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Making History: A Female Vice President of Color

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“This inauguration was history in the making with our first female vice president,” said Natalie Fousekis, Cal State Fullerton professor of history and director of the Lawrence De Graaf Center for Oral and Public History.

As a historian who has often focused on women in politics, Fousekis recognizes “the shoulders that Harris stands on” and the significant role that gender played in the 2020 presidential election. 

“Trump amplified white supremacy and when he did so, many women felt emboldened to be angry and outspoken,” she said. “By choosing a female running mate, Biden was saying ‘This is going to be something different’ and indeed as a woman who is biracial (Black and South Asian), she certainly is different.

“But keep in mind that while Harris is the first, there were 500 years of women in the Americas fighting to get power, fighting against slavery, fighting against lynching. The work of Shirley Chisholm and women in the civil rights movement ‘allowed’ Harris to be picked by Biden.”

Women are now more empowered to get involved in politics. However, even with more women in Congress than ever before (144 or 27%), this doesn’t reflect that women comprise over 50% of the U.S. population, although Fousekis notes this is moving in the right direction.

It’s not just Democrats electing women. In the last election, there were also large gains for Republican women (from 9% to 14% in caucus). Americans also saw the largest number of women of color elected (51— with three new Korean American women).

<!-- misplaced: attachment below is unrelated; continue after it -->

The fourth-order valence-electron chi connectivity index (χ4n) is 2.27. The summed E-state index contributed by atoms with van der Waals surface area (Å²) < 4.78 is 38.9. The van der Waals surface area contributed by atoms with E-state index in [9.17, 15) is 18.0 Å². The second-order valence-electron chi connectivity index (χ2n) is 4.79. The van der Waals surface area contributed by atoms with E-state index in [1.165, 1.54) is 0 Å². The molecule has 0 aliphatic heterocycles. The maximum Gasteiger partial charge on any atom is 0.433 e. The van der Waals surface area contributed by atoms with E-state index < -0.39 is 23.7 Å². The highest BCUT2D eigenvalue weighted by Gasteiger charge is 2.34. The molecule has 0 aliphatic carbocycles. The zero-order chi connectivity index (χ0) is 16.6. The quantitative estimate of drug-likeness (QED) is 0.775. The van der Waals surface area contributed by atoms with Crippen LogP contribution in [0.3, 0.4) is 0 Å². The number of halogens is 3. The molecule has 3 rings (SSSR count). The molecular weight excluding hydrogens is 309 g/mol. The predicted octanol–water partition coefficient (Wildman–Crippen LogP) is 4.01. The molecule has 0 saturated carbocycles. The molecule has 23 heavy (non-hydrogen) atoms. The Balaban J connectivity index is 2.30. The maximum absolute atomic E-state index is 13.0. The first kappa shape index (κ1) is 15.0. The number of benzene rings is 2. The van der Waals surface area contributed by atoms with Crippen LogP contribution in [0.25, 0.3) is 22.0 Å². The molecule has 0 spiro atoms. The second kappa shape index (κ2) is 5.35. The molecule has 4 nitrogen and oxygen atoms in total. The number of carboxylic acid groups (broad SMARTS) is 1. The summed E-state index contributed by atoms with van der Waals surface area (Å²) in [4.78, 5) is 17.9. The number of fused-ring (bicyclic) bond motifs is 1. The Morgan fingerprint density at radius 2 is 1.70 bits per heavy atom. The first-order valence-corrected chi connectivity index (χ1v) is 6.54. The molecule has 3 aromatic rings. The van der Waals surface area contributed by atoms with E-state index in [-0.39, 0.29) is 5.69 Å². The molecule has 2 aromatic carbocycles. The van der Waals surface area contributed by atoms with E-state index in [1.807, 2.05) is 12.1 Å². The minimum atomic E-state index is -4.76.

Natalie Fousekis
Natalie Fousekis, professor of history and director of the Lawrence De Graaf Center for Oral and Public History.

“This is all positive,” Fouskekis said. “Women — on both sides — played a large role in the election. They are also gaining power in Congress. There’s Speaker Nancy Pelosi and Liz Cheney, the third highest ranking Republican. ( Cheney was one of 10 Republicans who voted to impeach the president). 

“On a less positive note, there is Marjorie Taylor Greene and Lauren Boebert. Greene was embroiled in controversy, before and after the insurrection, for spreading false rumors and encouraging QAnon supporters.

“Women also played a significant role in organizing the insurrection,” she continued. “There were prominent Trump supporters who provided funding and pulled permits for the crowds to gather. There are groups such as ‘Women for Trump’ and ‘Women for America First’ — backed by longtime Trump supporters. Their support allowed the pre-insurrection to happen on a grand scale. Many of these groups have strong connections to the Trump family.

“There wasn’t just a hatred of Pelosi,” Fousekis said. “They also didn’t like women of color or who represent the kind of politics they don’t like. This includes Alexandria Ocasio-Cortez and other members of ‘the squad’ (Ilhan Omar, Ayana Pressley and Rashida Tlaib). They are lighting rods for Trump and his followers.”

Yet Fousekis is encouraged by seeing the number of female elected officials and politicians.

Valerie Orleans